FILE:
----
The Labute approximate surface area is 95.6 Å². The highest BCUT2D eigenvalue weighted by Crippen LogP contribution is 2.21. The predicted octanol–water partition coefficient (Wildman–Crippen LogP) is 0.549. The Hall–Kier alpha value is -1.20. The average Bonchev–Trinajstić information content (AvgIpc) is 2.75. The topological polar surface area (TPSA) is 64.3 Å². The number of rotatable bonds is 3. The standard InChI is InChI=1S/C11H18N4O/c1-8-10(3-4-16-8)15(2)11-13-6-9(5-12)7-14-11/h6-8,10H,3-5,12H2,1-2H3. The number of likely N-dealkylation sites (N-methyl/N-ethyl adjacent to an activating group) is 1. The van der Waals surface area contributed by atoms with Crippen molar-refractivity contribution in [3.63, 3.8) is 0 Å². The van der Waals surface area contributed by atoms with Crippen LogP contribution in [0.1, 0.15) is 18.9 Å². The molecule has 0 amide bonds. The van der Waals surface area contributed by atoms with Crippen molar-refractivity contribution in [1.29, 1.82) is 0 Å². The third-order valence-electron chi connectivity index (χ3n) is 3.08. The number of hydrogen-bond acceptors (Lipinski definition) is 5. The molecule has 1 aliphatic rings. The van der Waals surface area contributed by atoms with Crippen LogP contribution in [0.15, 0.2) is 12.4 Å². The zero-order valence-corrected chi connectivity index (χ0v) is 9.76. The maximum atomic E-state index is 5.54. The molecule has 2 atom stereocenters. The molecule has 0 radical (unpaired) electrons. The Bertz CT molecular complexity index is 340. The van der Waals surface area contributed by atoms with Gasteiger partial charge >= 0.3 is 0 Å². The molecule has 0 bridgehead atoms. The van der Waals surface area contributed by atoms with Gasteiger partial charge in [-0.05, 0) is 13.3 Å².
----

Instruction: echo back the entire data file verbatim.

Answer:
The Labute approximate surface area is 95.6 Å². The highest BCUT2D eigenvalue weighted by Crippen LogP contribution is 2.21. The predicted octanol–water partition coefficient (Wildman–Crippen LogP) is 0.549. The Hall–Kier alpha value is -1.20. The average Bonchev–Trinajstić information content (AvgIpc) is 2.75. The topological polar surface area (TPSA) is 64.3 Å². The number of rotatable bonds is 3. The standard InChI is InChI=1S/C11H18N4O/c1-8-10(3-4-16-8)15(2)11-13-6-9(5-12)7-14-11/h6-8,10H,3-5,12H2,1-2H3. The number of likely N-dealkylation sites (N-methyl/N-ethyl adjacent to an activating group) is 1. The van der Waals surface area contributed by atoms with Crippen molar-refractivity contribution in [3.63, 3.8) is 0 Å². The van der Waals surface area contributed by atoms with Crippen LogP contribution in [0.1, 0.15) is 18.9 Å². The molecule has 0 amide bonds. The van der Waals surface area contributed by atoms with Crippen molar-refractivity contribution in [1.29, 1.82) is 0 Å². The third-order valence-electron chi connectivity index (χ3n) is 3.08. The number of hydrogen-bond acceptors (Lipinski definition) is 5. The molecule has 1 aliphatic rings. The van der Waals surface area contributed by atoms with Crippen LogP contribution in [0.15, 0.2) is 12.4 Å². The zero-order valence-corrected chi connectivity index (χ0v) is 9.76. The maximum atomic E-state index is 5.54. The molecule has 2 atom stereocenters. The molecule has 0 radical (unpaired) electrons. The Bertz CT molecular complexity index is 340. The van der Waals surface area contributed by atoms with Gasteiger partial charge >= 0.3 is 0 Å². The molecule has 0 bridgehead atoms. The van der Waals surface area contributed by atoms with Gasteiger partial charge in [-0.05, 0) is 13.3 Å².